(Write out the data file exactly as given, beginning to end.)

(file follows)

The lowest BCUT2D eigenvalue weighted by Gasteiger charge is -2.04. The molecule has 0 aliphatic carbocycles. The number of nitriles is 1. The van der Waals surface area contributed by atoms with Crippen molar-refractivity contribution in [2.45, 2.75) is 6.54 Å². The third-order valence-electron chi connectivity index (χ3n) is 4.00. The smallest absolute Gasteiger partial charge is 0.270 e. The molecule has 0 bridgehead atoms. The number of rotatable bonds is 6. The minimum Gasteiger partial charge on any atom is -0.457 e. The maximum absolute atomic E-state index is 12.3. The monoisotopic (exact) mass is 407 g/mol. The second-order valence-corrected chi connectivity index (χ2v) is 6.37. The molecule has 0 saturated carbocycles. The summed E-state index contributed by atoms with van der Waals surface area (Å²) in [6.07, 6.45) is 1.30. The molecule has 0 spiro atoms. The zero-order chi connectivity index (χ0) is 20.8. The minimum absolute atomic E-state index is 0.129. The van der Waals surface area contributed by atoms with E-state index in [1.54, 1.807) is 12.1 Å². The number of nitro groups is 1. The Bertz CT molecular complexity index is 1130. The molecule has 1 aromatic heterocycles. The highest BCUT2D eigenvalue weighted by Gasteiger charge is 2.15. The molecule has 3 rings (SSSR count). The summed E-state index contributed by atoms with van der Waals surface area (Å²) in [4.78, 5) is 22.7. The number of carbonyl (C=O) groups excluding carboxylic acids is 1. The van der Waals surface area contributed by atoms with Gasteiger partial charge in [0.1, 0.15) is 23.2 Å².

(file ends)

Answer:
The lowest BCUT2D eigenvalue weighted by Gasteiger charge is -2.04. The molecule has 0 aliphatic carbocycles. The number of nitriles is 1. The van der Waals surface area contributed by atoms with Crippen molar-refractivity contribution in [2.45, 2.75) is 6.54 Å². The third-order valence-electron chi connectivity index (χ3n) is 4.00. The smallest absolute Gasteiger partial charge is 0.270 e. The molecule has 0 bridgehead atoms. The number of rotatable bonds is 6. The minimum Gasteiger partial charge on any atom is -0.457 e. The maximum absolute atomic E-state index is 12.3. The monoisotopic (exact) mass is 407 g/mol. The second-order valence-corrected chi connectivity index (χ2v) is 6.37. The molecule has 0 saturated carbocycles. The summed E-state index contributed by atoms with van der Waals surface area (Å²) in [6.07, 6.45) is 1.30. The molecule has 0 spiro atoms. The zero-order chi connectivity index (χ0) is 20.8. The minimum absolute atomic E-state index is 0.129. The van der Waals surface area contributed by atoms with E-state index in [1.54, 1.807) is 12.1 Å². The number of nitro groups is 1. The Bertz CT molecular complexity index is 1130. The molecule has 1 aromatic heterocycles. The highest BCUT2D eigenvalue weighted by Gasteiger charge is 2.15. The molecule has 3 rings (SSSR count). The summed E-state index contributed by atoms with van der Waals surface area (Å²) in [4.78, 5) is 22.7. The number of carbonyl (C=O) groups excluding carboxylic acids is 1. The van der Waals surface area contributed by atoms with Gasteiger partial charge in [0.1, 0.15) is 23.2 Å².